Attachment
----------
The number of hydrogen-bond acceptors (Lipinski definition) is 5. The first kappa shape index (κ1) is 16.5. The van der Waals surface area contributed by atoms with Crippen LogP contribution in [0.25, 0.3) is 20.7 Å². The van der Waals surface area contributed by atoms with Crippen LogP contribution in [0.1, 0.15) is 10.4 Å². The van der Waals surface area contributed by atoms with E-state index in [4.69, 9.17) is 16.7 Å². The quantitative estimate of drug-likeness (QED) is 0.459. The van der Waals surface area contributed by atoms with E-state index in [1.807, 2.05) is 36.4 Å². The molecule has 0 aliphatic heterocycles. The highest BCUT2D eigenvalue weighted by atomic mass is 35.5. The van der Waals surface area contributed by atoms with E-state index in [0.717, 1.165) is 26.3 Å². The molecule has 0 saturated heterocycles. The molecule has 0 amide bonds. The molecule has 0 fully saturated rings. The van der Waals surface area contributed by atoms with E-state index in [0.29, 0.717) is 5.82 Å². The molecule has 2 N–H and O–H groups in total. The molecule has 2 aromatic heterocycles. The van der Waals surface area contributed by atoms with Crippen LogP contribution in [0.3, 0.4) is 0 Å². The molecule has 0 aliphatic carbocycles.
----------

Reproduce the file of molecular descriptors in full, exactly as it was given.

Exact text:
The number of hydrogen-bond acceptors (Lipinski definition) is 5. The first kappa shape index (κ1) is 16.5. The van der Waals surface area contributed by atoms with Crippen LogP contribution in [0.25, 0.3) is 20.7 Å². The van der Waals surface area contributed by atoms with Crippen LogP contribution in [0.1, 0.15) is 10.4 Å². The van der Waals surface area contributed by atoms with E-state index in [4.69, 9.17) is 16.7 Å². The quantitative estimate of drug-likeness (QED) is 0.459. The van der Waals surface area contributed by atoms with E-state index in [1.807, 2.05) is 36.4 Å². The molecule has 0 aliphatic heterocycles. The highest BCUT2D eigenvalue weighted by atomic mass is 35.5. The van der Waals surface area contributed by atoms with E-state index in [0.717, 1.165) is 26.3 Å². The molecule has 0 saturated heterocycles. The molecule has 0 amide bonds. The molecule has 0 fully saturated rings. The van der Waals surface area contributed by atoms with E-state index in [0.29, 0.717) is 5.82 Å². The molecule has 2 N–H and O–H groups in total. The molecule has 2 aromatic heterocycles. The van der Waals surface area contributed by atoms with Crippen LogP contribution in [0.3, 0.4) is 0 Å². The molecule has 0 aliphatic carbocycles.